Aug 13 2015
Throw Back Thursday (TBT):
(photo by Time Vechter)
Aug 13 2015
Throw Back Thursday (TBT):
(photo by Time Vechter)
Aug 11 2015
In mid July, Mary Ann Pike had an unusual experience with wild turkeys in her back yard in Washington County, PA. She wrote:
We have had a flock of turkeys wandering around our property for a week or two. I’ve usually seen 3 hens and 6 chicks, although my daughter says she’s seen twice that many. Last night my husband went out on the porch to start the grill for dinner and his sudden appearance scattered the flock into the woods. Suddenly, the air was filled with this sound:
The South Carolina DNR web site refers to it as Kee Kee, the call of lost young turkeys. It was incredibly loud, and it sounded like there were 20 of them in the woods less than 100 feet behind our house, but it was probably only 6 or 8 of them. We have never heard anything like it.
Click on Mary Ann’s link and you’ll hear the sound of lost turkeys. Did you know their calls change as the birds get older?
Baby turkeys are precocial when they hatch so as a safety mechanism they imprint on the first thing they see — their mother — and listen for her instructions. As the family forages together they use sound to keep in touch and announce danger.
At first the babies make peeping sounds but by seven weeks of age the peep becomes a whistle which they use to make contact after being scattered by a predator. Later the whistle drops in pitch (the kee-kee-kee call) and later still they add a yelp (kee-kee-run call). Adult turkeys drop the kee and merely yelp to assemble the flock.
If you hear the kee-kee calls in summer, chances are it’s some lost young turkeys calling their mother. But be careful if you hear it in Pennsylvania in May or November. Those months are turkey season when hunters use turkey calls to attract their prey.
p.s. Check the PA Game Commission website for exact turkey season dates by region.
(photo from Wikimedia Commons. Click on the image to see the original)
Mar 04 2015
I love the title but … What the heck is Selective Attention and who cares about it in chickens? (Don’t worry, there’s fun at the end.)
Selective attention — the ability to focus in the midst of distractions — is something we humans do well. For instance, we can listen to one person in a crowded noisy room and focus completely on what they’re saying, tuning out everything else. This is useful!
Selective attention has been studied extensively in primates. Do birds possess this skill?
Anecdotally, I’d say “Yes.” I’ve watched red-tailed hawks keenly focused while hunting next to busy roads. They tune out all the traffic and successfully catch their prey. Unfortunately some are way too good at ignoring traffic and are struck and killed by vehicles.
No one had proven selective attention in birds until researchers at Stanford University’s School of Medicine gave chickens quick visual cues to see if they would peck outside the (virtual) box. Published in Proceedings of the National Academy of Sciences in 2014, “The results show that chickens shift spatial attention rapidly and dynamically, following principles of stimulus selection that closely parallel those documented in primates.”
Watch the chicken peck the X in the middle. Then a quick flash of light attracts his attention. Birds and primates both inherited this cognitive skill.
And now a quiz for you: Remember how I said red-tailed hawks are sometimes hit by cars because they’re focusing so much? Watch this video to test your own selective attention.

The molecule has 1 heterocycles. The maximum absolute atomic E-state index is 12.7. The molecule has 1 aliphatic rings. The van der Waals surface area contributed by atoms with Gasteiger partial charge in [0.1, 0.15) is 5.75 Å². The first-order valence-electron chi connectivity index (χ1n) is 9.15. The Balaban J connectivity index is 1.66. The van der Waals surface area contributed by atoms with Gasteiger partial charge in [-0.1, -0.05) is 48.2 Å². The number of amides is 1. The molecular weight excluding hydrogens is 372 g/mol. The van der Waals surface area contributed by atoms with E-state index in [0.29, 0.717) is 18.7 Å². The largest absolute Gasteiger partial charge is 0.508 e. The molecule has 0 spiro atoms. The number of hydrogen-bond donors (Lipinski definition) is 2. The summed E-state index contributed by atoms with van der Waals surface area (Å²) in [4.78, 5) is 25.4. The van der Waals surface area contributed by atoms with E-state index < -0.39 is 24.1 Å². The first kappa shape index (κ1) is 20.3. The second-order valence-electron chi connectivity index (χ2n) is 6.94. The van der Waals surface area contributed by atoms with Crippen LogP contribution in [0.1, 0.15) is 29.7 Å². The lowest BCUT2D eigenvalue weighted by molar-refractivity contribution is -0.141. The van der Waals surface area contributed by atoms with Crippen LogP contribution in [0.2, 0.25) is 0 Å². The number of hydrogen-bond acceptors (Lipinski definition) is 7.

… and you’ll understand the red-tail’s problem.
(chicken photo by Luis Miguel Bugallo Sánchez from Wikimedia Commons. Click on the image to see the original.)
Feb 19 2015
Throw Back Thursday (TBT)
Unlike many birds, mourning doves are prone to frostbitten toes. Can they do anything to avoid it?
Last Sunday morning when it was 2o F, two mourning doves flew in to stand on the dry patch in my heated bird bath. They were warming their feet!
This morning it is zero degrees Fahrenheit so I expect they’ll be back.
Here’s why they need to warm their toes in an article from January 2010: Cold Feet.
(photo by Marcy Cunkelman)
Nov 27 2014
Today while we enjoy the domesticated bird the wild turkeys dance.
(Click on the screenshot to view the video on YouTube)
Nov 07 2014
Watch the video and you’ll hear this bird say his name.
The plain chachalaca (Ortalis vetula) is the same size and shape as a female ring-necked pheasant but unlike the pheasant it lives in forests and scrublands from the Lower Rio Grande Valley to Costa Rica.
The chachalaca’s call has been described as “loud and simply indescribable,” deafening, ear-splitting, and “ranking with the call of the howler monkey” for shear loudness. (*Descriptions are from this link at Birds of North American Online)
The video shows only one bird calling so you might wonder, “What’s the big deal?” To really understand the sound click here to hear a flock calling just after sunrise in Starr County, Texas.
At the beginning of the recording you’ll hear high falsetto calls. The females and immature males have high voices while adult males have deep ones because their tracheas are more than twice as long and wider in diameter. Young males, like human teenagers, have to wait for their voices to change.
Chachalaca’s do their loudest whooping in the spring, so I won’t have to cover my ears when I encounter this bird … But I may have to wait for the rain to stop before he puts in an appearance. (It’s been raining in South Texas for 3 days!)
(video posted by Robert Straub on YouTube)
Aug 15 2014
Lest we think that peregrines are the only birds that fight, take a look at this slow motion video of dueling sharp-tailed grouse from Cornell Lab of Ornithology.
Though they don’t have meat-tearing beaks and sharp talons these grouse are doing some damage to each other.
You won’t see this in August, even if you’re at the northern grasslands they call home. Fighting is an activity that sharp-tailed grouse reserve for springtime courtship. The males gather at the lek (courtship stomping grounds) and mix it up to prove who’s best.
Click here for a larger view of the video.
(video from Cornell Lab of Ornithology on YouTube)
Jul 23 2014